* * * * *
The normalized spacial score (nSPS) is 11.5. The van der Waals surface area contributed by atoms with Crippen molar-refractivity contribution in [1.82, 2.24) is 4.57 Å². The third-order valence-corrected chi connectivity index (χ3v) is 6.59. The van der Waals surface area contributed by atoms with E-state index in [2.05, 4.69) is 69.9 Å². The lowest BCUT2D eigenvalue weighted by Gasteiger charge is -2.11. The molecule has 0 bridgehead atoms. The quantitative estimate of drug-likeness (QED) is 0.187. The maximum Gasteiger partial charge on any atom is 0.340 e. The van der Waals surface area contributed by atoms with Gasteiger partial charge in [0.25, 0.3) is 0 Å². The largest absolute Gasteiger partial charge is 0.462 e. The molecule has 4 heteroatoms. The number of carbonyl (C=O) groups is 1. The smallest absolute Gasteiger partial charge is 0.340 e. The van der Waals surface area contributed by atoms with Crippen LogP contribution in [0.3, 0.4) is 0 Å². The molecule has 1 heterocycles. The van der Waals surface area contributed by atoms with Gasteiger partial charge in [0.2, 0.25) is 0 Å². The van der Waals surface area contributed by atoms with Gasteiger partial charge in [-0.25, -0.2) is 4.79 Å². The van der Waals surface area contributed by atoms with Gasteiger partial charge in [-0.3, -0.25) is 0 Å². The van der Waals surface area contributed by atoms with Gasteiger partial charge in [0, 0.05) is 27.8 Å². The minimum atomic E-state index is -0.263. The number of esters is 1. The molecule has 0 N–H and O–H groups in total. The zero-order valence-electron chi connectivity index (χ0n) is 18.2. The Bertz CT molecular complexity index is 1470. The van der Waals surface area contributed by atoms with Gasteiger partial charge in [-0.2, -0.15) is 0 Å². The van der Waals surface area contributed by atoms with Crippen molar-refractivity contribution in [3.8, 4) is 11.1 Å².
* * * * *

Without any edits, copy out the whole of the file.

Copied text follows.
The normalized spacial score (nSPS) is 11.5. The van der Waals surface area contributed by atoms with Crippen molar-refractivity contribution in [1.82, 2.24) is 4.57 Å². The third-order valence-corrected chi connectivity index (χ3v) is 6.59. The van der Waals surface area contributed by atoms with E-state index in [2.05, 4.69) is 69.9 Å². The lowest BCUT2D eigenvalue weighted by Gasteiger charge is -2.11. The molecule has 0 bridgehead atoms. The quantitative estimate of drug-likeness (QED) is 0.187. The maximum Gasteiger partial charge on any atom is 0.340 e. The van der Waals surface area contributed by atoms with Gasteiger partial charge in [0.25, 0.3) is 0 Å². The largest absolute Gasteiger partial charge is 0.462 e. The molecule has 4 heteroatoms. The number of carbonyl (C=O) groups is 1. The smallest absolute Gasteiger partial charge is 0.340 e. The van der Waals surface area contributed by atoms with Crippen LogP contribution in [0.3, 0.4) is 0 Å². The molecule has 1 heterocycles. The van der Waals surface area contributed by atoms with Gasteiger partial charge in [0.2, 0.25) is 0 Å². The van der Waals surface area contributed by atoms with Gasteiger partial charge in [-0.25, -0.2) is 4.79 Å². The van der Waals surface area contributed by atoms with Gasteiger partial charge in [-0.3, -0.25) is 0 Å². The van der Waals surface area contributed by atoms with Gasteiger partial charge in [0, 0.05) is 27.8 Å². The minimum atomic E-state index is -0.263. The number of esters is 1. The molecule has 0 N–H and O–H groups in total. The zero-order valence-electron chi connectivity index (χ0n) is 18.2. The Bertz CT molecular complexity index is 1470. The van der Waals surface area contributed by atoms with Gasteiger partial charge in [-0.2, -0.15) is 0 Å². The van der Waals surface area contributed by atoms with Crippen molar-refractivity contribution in [3.8, 4) is 11.1 Å².